I stumbled upon this wonderful picture book (with some timely resonances) at my local picture book library. The Song of the Cicada by Ainu artist, poet, and storyteller Shizue Ukaji (Fukuinkan Shoten, 2008) tells the story of an old woman who prophesizes about a tsunami in which the waters of the sea will overflow and meet waters overflowing from the mountaintops to create one gigantic wave that will destroy everything. Night and day, the old woman sings this song of doom and peril. One village listens and moves their residences high up; the other village does not and gets swept away. Among the swept away is the old woman herself, but she is not without some grit and resources. Calling out to the sea god, she tells him that the fields of the sea will stink of the smell of their deaths unless he does something. Enraged by this taunt, he sends the woman to a ‘sixth’ hell. Luckily for her, a protector goddess who is also a weaver has thrust the end of her spindle right down to this hell. The old woman climbs out onto the earth, emerging as a cicada, thus it is that the book is called Song of the Cicada.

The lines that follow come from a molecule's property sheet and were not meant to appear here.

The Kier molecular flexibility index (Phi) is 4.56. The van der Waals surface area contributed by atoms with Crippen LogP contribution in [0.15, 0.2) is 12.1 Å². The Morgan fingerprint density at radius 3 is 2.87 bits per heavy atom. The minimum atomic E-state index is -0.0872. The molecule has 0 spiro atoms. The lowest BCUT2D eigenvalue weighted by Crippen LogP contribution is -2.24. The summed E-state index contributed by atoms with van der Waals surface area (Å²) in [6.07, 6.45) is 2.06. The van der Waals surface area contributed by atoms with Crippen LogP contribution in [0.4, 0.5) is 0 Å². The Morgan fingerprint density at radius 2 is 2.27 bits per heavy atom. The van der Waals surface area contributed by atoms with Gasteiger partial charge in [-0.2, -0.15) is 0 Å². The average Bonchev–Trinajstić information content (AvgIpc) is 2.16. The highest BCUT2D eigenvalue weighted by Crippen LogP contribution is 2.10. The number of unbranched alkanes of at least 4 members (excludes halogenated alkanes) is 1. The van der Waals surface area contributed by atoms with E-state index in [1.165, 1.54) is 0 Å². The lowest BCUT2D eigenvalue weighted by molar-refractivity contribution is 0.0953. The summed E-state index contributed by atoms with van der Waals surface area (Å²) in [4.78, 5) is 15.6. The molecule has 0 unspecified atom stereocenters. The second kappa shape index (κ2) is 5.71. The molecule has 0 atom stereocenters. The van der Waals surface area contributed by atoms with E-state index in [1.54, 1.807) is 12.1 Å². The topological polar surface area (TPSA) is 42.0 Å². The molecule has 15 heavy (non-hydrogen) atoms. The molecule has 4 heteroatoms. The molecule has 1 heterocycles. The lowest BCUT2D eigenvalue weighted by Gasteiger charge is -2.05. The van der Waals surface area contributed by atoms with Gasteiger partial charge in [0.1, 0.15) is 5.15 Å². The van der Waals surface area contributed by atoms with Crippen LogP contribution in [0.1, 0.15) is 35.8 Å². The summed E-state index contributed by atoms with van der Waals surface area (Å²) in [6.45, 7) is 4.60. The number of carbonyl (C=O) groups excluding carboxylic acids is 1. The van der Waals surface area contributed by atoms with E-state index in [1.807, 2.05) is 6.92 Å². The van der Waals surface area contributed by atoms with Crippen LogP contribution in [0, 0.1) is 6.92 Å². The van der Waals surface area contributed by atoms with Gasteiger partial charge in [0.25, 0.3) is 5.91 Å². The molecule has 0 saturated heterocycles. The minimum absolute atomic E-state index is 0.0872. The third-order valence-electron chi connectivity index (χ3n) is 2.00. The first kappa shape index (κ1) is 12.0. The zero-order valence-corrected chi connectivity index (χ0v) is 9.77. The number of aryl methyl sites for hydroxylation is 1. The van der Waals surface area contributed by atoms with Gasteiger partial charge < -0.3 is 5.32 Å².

What I found particularly compelling about this picture book aside from its tsunami references, was the beautiful textile work of Ukaji who illustrated the entire story using old kimono fabrics (known as kofu in Japanese) and colorful embroidery thread to create the various scenes. Traditional Ainu patterns and motifs are evident in some of the embroidery work. Herself an Ainu born in 1933, Ukaji moved to the capital and worked her way through school. She subsequently was married and had two children. It was only until she was in her sixties that she had the wherewithal to enjoy creating stories and artwork about her Ainu heritage. Song of the Cicada is the second published work of Ukaji. I hope that this wonderful Ainu artist’s books can be someday translated into English! For more on Ukaji and Ainu textile artwork, check out this video of a recent exhibit held in Osaka.